George Russell narrowly missed out on a dream pole after the British driver was edged out of top spot by Valtteri Bottas for Sunday’s Sakhir Grand Prix. Russell, 22, deputising for Lewis Hamilton following the seven-time world champion’s positive Covid-19 test, finished only 0.026sec slower than Bottas in the other Mercedes.
Russell improved with his final run under the lights of the Sakhir Circuit but he could not do enough to usurp the Finn. Red Bull’s Max Verstappen will line up in third, 0.056 behind Bottas. Ferrari’s Charles Leclerc finished fourth.
Hamilton has dominated this season, winning 11 of the 15 rounds, but his enforced absence here – the first Formula One qualifying session staged without the record-breaking Briton since the season-ending 2006 Brazilian Grand Prix – has made for an unpredictable affair.
Russell, a Williams driver by day, was handed a fairytale chance after the Mercedes team principal, Toto Wolff, called on him to fill Hamilton’s championship-winning cockpit. The driver from King’s Lynn in Norfolk has impressed, topping both practice sessions here on Friday before only just missing out on pole.
“It has been incredibly tense with so much to learn and getting use to the car,” said Russell. “It felt really alien to begin with and it is a different way to drive. I needed to relearn how to drive this car fast.
“I was happy to get through to Q3 after final practice, and if you told me last week I would qualify second, I wouldn’t have believed you.
“Valtteri has pushed Lewis a huge amount in qualifying over the years and we know how great Lewis is so to be just behind Valtteri with three days preparation, I am pleased. I have got nobody in front of me, which I have not experienced for a long time, so it is going to be tricky. I will give it everything I have got.”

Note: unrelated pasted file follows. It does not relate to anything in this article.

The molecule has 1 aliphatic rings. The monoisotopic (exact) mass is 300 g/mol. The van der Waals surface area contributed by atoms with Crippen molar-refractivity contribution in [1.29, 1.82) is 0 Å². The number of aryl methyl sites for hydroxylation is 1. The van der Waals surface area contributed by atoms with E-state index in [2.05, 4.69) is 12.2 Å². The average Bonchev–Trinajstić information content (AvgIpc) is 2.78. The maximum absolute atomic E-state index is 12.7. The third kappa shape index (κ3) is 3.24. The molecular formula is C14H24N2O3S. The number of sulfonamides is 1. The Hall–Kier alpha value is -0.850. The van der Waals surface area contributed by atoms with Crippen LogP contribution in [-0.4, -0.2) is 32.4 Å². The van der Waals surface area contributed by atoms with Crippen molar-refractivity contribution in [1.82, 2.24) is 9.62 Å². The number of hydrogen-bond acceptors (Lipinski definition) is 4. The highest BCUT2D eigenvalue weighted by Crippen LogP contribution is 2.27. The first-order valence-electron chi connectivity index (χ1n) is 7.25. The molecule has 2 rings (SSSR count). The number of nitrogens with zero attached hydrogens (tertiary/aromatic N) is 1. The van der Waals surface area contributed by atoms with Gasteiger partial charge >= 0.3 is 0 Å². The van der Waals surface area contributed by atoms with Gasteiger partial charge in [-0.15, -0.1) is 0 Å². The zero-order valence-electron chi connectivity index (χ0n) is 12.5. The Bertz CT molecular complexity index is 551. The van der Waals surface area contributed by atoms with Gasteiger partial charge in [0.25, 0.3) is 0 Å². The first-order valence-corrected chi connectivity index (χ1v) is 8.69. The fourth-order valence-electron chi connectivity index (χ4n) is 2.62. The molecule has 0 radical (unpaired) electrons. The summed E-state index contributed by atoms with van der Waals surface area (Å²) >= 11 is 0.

The sport is back in Bahrain for a second race in as many weekends but a new configuration of the Sakhir track is being used. Registering at just 2.2 miles and in effect featuring only six corners, Bottas’s 53.37 second lap was the lowest since Niki Lauda put his Ferrari on pole for the French Grand Prix in Dijon 36 years ago in 58.79.
Alexander Albon’s Red Bull future remains in doubt and a poor qualifying performance here will come as another blow to the London-born Thai. He was dumped out of Q2, finishing 12th, one place ahead of Sebastian Vettel, whose Ferrari career has long since fizzled out. Britain’s Lando Norris also endured an unusually poor evening, finishing 15th.
Jack Aitken, the Englishman making his grand prix debut here as Russell’s deputy, finished 18th. Aitken, 25, will start Sunday’s race ahead of the 2007 world champion, Kimi Räikkönen, and Pietro Fittipaldi.
Fittipaldi, the grandson of the double world champion Emerson Fittipaldi, qualified last. The 24-year-old Brazilian is standing in for Romain Grosjean following the Haas driver’s terrifying 140mph fireball inferno in last weekend’s race in Bahrain.
Grosjean suffered burns to his hands in the extraordinary accident but remains hope he will be able to complete his career with one final appearance in Abu Dhabi.
Giles Richards’ report to follow